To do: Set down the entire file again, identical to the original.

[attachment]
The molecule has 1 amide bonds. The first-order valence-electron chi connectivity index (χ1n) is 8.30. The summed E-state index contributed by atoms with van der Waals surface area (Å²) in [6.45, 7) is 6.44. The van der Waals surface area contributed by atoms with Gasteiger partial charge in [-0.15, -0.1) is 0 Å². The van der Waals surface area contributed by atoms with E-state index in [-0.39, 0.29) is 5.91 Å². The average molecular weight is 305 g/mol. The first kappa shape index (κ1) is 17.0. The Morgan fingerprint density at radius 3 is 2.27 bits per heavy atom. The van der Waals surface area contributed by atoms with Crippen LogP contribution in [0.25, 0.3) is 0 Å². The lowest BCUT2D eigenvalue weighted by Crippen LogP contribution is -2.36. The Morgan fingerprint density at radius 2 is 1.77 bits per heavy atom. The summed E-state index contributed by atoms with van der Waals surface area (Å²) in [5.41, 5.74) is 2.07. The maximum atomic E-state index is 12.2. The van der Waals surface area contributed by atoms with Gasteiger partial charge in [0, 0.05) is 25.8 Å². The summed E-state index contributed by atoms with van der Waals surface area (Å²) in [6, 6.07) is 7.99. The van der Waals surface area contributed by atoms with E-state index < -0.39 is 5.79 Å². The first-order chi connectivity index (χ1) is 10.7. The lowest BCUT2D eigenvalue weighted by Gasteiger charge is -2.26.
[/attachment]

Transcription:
The molecule has 1 amide bonds. The first-order valence-electron chi connectivity index (χ1n) is 8.30. The summed E-state index contributed by atoms with van der Waals surface area (Å²) in [6.45, 7) is 6.44. The van der Waals surface area contributed by atoms with Gasteiger partial charge in [-0.15, -0.1) is 0 Å². The van der Waals surface area contributed by atoms with E-state index in [-0.39, 0.29) is 5.91 Å². The average molecular weight is 305 g/mol. The first kappa shape index (κ1) is 17.0. The Morgan fingerprint density at radius 3 is 2.27 bits per heavy atom. The van der Waals surface area contributed by atoms with Crippen LogP contribution in [0.25, 0.3) is 0 Å². The lowest BCUT2D eigenvalue weighted by Crippen LogP contribution is -2.36. The Morgan fingerprint density at radius 2 is 1.77 bits per heavy atom. The summed E-state index contributed by atoms with van der Waals surface area (Å²) in [5.41, 5.74) is 2.07. The maximum atomic E-state index is 12.2. The van der Waals surface area contributed by atoms with Gasteiger partial charge in [0, 0.05) is 25.8 Å². The summed E-state index contributed by atoms with van der Waals surface area (Å²) in [6, 6.07) is 7.99. The van der Waals surface area contributed by atoms with E-state index < -0.39 is 5.79 Å². The first-order chi connectivity index (χ1) is 10.7. The lowest BCUT2D eigenvalue weighted by Gasteiger charge is -2.26.